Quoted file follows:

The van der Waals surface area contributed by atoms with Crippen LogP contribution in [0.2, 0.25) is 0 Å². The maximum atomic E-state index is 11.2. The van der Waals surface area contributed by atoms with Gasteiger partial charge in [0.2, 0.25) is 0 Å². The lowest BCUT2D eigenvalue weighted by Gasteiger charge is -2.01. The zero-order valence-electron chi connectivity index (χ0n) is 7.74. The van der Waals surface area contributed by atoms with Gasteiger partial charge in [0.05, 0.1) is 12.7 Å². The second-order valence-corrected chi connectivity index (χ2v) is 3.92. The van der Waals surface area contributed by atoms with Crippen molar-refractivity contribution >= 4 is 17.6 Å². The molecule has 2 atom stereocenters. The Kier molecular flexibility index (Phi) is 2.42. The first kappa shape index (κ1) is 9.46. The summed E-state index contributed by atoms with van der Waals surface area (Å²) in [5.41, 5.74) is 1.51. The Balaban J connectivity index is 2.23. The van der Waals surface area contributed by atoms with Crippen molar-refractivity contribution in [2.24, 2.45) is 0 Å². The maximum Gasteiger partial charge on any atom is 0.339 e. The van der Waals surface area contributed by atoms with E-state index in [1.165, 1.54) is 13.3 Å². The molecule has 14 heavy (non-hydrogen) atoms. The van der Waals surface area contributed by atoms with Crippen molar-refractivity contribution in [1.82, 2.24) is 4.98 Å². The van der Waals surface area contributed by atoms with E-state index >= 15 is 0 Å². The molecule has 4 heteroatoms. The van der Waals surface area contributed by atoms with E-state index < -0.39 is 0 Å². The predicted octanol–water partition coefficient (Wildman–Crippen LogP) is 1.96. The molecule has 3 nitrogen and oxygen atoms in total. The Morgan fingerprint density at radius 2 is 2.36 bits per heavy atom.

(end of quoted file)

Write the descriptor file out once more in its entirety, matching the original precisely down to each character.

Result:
The van der Waals surface area contributed by atoms with Crippen LogP contribution in [0.2, 0.25) is 0 Å². The maximum atomic E-state index is 11.2. The van der Waals surface area contributed by atoms with Gasteiger partial charge in [0.2, 0.25) is 0 Å². The lowest BCUT2D eigenvalue weighted by Gasteiger charge is -2.01. The zero-order valence-electron chi connectivity index (χ0n) is 7.74. The van der Waals surface area contributed by atoms with Gasteiger partial charge in [0.05, 0.1) is 12.7 Å². The second-order valence-corrected chi connectivity index (χ2v) is 3.92. The van der Waals surface area contributed by atoms with Crippen molar-refractivity contribution >= 4 is 17.6 Å². The molecule has 2 atom stereocenters. The Kier molecular flexibility index (Phi) is 2.42. The first kappa shape index (κ1) is 9.46. The summed E-state index contributed by atoms with van der Waals surface area (Å²) in [5.41, 5.74) is 1.51. The Balaban J connectivity index is 2.23. The van der Waals surface area contributed by atoms with Crippen molar-refractivity contribution in [2.24, 2.45) is 0 Å². The maximum Gasteiger partial charge on any atom is 0.339 e. The van der Waals surface area contributed by atoms with E-state index in [1.165, 1.54) is 13.3 Å². The molecule has 14 heavy (non-hydrogen) atoms. The van der Waals surface area contributed by atoms with Crippen molar-refractivity contribution in [1.82, 2.24) is 4.98 Å². The van der Waals surface area contributed by atoms with E-state index >= 15 is 0 Å². The molecule has 4 heteroatoms. The van der Waals surface area contributed by atoms with E-state index < -0.39 is 0 Å². The predicted octanol–water partition coefficient (Wildman–Crippen LogP) is 1.96. The molecule has 3 nitrogen and oxygen atoms in total. The Morgan fingerprint density at radius 2 is 2.36 bits per heavy atom.